The steering wheel vibrator assembly 1 in its design follows the same principles that have been described above for a steering wheel vibrator according to the invention installed in the steering wheel 4 and located in a groove 551 of the cover 5 in such a manner that the cover 5 absorbs forces of pressure from the hands without placing any pressure load onto the vibrator assembly 1 through it being positioned inside a very flexible spacer material 31 in the groove 551.

The power supply for the alarm-raising arrangement may be from a small battery and/or an electrical conductor with a contact, adapted to the cigarette lighter fitting of the vehicle, not shown in FIG. 8.

FIG. 9 shows a cross-section through D-D of the cover in FIG. 8, where the vibrator assembly 1 is located at the outer part of the cover 5 and rests against a flexible spacer material 31 in a groove 551 in the cover 5, as shown in FIG. 9.

According to a further embodiment of the invention, one or more steering wheel vibrator assemblies 1 are integrated into the cover 5 for the car steering wheel 4, which is equipped, in addition to this, with an alarm-raising arrangement.

Independently of the designs described above, it is a preferred embodiment that the vibrator 2 and the vibration body 3 are arranged such that the external surface cover 45 of the ring 43 of the steering wheel 4 vibrates with a frequency and an amplitude such that the Pacinian or Meissner corpuscles in the fingers or hands of the driver are stimulated. In the case in which two vibration bodies, such as the vibration bodies 11 and 12 each with a vibrator 2, are present, one of the vibration bodies 11 or 12 can vibrate with a frequency and an amplitude such that the Pacinian corpuscles are stimulated, while the other of vibration bodies 11 or 12 can vibrate with a frequency and an amplitude such that the Meissner corpuscles are stimulated.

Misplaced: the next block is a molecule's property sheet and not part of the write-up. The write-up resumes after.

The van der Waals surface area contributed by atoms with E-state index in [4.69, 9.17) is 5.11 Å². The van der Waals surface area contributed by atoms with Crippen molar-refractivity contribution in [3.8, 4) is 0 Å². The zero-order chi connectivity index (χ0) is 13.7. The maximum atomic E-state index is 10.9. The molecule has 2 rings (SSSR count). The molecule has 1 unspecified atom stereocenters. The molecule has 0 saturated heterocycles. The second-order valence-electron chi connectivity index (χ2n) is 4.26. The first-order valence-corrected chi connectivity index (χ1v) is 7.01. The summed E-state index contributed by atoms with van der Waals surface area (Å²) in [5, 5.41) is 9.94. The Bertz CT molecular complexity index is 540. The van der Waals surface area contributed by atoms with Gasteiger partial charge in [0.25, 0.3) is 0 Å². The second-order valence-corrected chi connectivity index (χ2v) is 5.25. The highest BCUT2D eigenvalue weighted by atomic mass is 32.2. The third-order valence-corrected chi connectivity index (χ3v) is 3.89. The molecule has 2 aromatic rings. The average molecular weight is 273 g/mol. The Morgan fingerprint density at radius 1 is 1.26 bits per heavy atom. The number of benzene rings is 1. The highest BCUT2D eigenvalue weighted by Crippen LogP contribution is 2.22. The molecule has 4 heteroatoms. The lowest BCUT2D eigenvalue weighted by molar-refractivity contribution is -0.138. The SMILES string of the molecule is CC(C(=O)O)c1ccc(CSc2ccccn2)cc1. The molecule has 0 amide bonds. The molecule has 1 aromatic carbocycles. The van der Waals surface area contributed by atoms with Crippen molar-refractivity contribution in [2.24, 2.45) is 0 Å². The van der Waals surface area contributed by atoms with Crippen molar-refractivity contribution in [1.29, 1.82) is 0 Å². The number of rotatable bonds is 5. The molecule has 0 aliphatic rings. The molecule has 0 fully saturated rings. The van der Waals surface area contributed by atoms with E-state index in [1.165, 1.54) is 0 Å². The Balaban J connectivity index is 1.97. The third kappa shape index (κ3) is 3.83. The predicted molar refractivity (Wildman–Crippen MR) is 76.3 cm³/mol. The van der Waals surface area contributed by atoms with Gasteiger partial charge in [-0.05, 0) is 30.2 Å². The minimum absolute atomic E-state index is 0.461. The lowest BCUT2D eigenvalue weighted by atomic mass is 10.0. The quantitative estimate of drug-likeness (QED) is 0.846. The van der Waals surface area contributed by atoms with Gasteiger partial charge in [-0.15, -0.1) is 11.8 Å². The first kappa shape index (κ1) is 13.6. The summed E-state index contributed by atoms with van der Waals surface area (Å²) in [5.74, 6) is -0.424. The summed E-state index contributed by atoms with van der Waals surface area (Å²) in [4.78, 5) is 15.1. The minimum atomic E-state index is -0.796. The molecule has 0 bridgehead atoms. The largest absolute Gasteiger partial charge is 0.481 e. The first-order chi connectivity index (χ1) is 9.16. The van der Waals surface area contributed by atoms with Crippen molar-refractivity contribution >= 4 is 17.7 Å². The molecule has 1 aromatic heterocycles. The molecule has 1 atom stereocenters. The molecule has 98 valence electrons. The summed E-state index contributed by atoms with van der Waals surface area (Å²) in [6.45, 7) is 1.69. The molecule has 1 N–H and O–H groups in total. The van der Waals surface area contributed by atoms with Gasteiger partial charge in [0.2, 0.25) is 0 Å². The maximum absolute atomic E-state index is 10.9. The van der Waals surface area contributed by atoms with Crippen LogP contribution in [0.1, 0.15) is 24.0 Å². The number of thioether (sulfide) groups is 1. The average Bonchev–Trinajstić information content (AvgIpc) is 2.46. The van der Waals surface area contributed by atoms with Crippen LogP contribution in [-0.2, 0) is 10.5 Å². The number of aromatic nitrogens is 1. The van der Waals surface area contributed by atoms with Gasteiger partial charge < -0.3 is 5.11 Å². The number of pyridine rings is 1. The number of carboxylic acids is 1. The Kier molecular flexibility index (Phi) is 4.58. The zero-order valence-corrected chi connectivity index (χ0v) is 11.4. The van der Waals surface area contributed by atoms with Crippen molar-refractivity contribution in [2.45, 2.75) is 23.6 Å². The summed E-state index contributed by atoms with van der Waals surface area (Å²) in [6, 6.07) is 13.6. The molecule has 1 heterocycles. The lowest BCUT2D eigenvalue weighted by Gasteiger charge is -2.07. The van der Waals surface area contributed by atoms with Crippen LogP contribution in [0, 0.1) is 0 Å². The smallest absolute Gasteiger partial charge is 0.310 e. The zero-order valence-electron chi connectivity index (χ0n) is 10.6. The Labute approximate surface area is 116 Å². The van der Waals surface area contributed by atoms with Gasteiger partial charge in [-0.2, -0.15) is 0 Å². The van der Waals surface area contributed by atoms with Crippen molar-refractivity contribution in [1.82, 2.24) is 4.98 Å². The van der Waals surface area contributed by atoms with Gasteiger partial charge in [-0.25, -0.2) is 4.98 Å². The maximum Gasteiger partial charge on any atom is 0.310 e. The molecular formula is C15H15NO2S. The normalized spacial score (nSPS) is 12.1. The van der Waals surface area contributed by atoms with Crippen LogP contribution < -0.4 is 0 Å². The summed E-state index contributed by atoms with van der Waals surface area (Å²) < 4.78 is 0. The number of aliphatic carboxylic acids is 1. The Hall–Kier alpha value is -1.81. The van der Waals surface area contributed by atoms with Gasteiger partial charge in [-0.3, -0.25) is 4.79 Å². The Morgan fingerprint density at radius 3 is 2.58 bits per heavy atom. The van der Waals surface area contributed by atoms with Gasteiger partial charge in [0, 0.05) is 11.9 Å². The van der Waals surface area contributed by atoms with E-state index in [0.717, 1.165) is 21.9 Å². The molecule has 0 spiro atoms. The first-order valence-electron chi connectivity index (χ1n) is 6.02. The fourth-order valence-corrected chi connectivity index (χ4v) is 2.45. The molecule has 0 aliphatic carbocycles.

The present invention solves the problems described in the introduction. The invention concerns an arrangement that can be designed to give an even, desired frequency and amplitude of vibration and an even distribution of the vibration around the ring 43 of the steering wheel 4. The arrangement can be generally used for vehicle steering wheels without extra fitting.

By using two steering wheel vibrator assemblies 1 separated from each other in the steering wheel 4, the invention makes possible, at the same time, the presence of two different frequencies around the ring 43 of the steering wheel 4, as is suggested in WO 2007/136 338 A1, and without any noticeable interference arising between these two vibrations.

Through the arrangement containing a vibration body 3 that has considerably less mass than the metal structure 44 of the steering wheel 4, considerably less electromotor energy will need to be supplied, while at the same time a haptic alarm obtains a higher quality through its even distribution and the distinctive character of its frequency.

It is obvious that one skilled in the art can develop alternative locations of the vibrator assembly 1 and other embodiments of the invention, and that such a person can modify the arrangements described and achieve the desired functionality, without deviating from the innovative concept of the present invention.

While the invention has been described in conjunction with the exemplary embodiments described above, many equivalent modifications and variations will be apparent to those skilled in the art when given this disclosure. Accordingly, the exemplary embodiments of the invention set forth above are considered to be illustrative and not limiting. It will be appreciated that the invention is susceptible to modification, variation, and change without departing from the proper scope and fair meaning of the accompanying claims.